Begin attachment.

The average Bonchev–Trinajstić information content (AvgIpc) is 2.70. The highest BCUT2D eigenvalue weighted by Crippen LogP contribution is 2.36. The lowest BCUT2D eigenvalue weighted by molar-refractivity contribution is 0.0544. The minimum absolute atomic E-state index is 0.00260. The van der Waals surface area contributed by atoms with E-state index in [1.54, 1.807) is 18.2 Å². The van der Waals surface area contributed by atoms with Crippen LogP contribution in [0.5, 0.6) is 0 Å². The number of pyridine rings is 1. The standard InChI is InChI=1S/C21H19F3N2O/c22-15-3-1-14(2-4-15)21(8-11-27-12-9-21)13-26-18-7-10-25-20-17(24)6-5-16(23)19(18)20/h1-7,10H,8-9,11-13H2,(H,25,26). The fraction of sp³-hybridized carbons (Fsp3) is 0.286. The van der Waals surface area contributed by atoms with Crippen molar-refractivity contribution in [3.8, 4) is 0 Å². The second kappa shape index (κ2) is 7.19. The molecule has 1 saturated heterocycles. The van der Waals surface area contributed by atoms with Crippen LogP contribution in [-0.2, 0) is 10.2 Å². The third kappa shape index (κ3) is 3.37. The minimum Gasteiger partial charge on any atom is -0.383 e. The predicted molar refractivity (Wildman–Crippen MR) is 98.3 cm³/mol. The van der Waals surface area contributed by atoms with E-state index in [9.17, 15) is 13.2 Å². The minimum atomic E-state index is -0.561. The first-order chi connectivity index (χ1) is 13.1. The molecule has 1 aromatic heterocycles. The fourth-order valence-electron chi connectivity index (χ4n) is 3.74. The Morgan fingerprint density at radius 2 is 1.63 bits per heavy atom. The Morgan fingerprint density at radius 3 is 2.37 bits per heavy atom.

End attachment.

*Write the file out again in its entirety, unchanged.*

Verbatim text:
The average Bonchev–Trinajstić information content (AvgIpc) is 2.70. The highest BCUT2D eigenvalue weighted by Crippen LogP contribution is 2.36. The lowest BCUT2D eigenvalue weighted by molar-refractivity contribution is 0.0544. The minimum absolute atomic E-state index is 0.00260. The van der Waals surface area contributed by atoms with E-state index in [1.54, 1.807) is 18.2 Å². The van der Waals surface area contributed by atoms with Crippen LogP contribution in [0.5, 0.6) is 0 Å². The number of pyridine rings is 1. The standard InChI is InChI=1S/C21H19F3N2O/c22-15-3-1-14(2-4-15)21(8-11-27-12-9-21)13-26-18-7-10-25-20-17(24)6-5-16(23)19(18)20/h1-7,10H,8-9,11-13H2,(H,25,26). The fraction of sp³-hybridized carbons (Fsp3) is 0.286. The van der Waals surface area contributed by atoms with Crippen molar-refractivity contribution in [3.8, 4) is 0 Å². The second kappa shape index (κ2) is 7.19. The molecule has 1 saturated heterocycles. The van der Waals surface area contributed by atoms with Crippen LogP contribution in [-0.2, 0) is 10.2 Å². The third kappa shape index (κ3) is 3.37. The minimum Gasteiger partial charge on any atom is -0.383 e. The predicted molar refractivity (Wildman–Crippen MR) is 98.3 cm³/mol. The van der Waals surface area contributed by atoms with E-state index in [9.17, 15) is 13.2 Å². The minimum atomic E-state index is -0.561. The first-order chi connectivity index (χ1) is 13.1. The molecule has 1 aromatic heterocycles. The fourth-order valence-electron chi connectivity index (χ4n) is 3.74. The Morgan fingerprint density at radius 2 is 1.63 bits per heavy atom. The Morgan fingerprint density at radius 3 is 2.37 bits per heavy atom.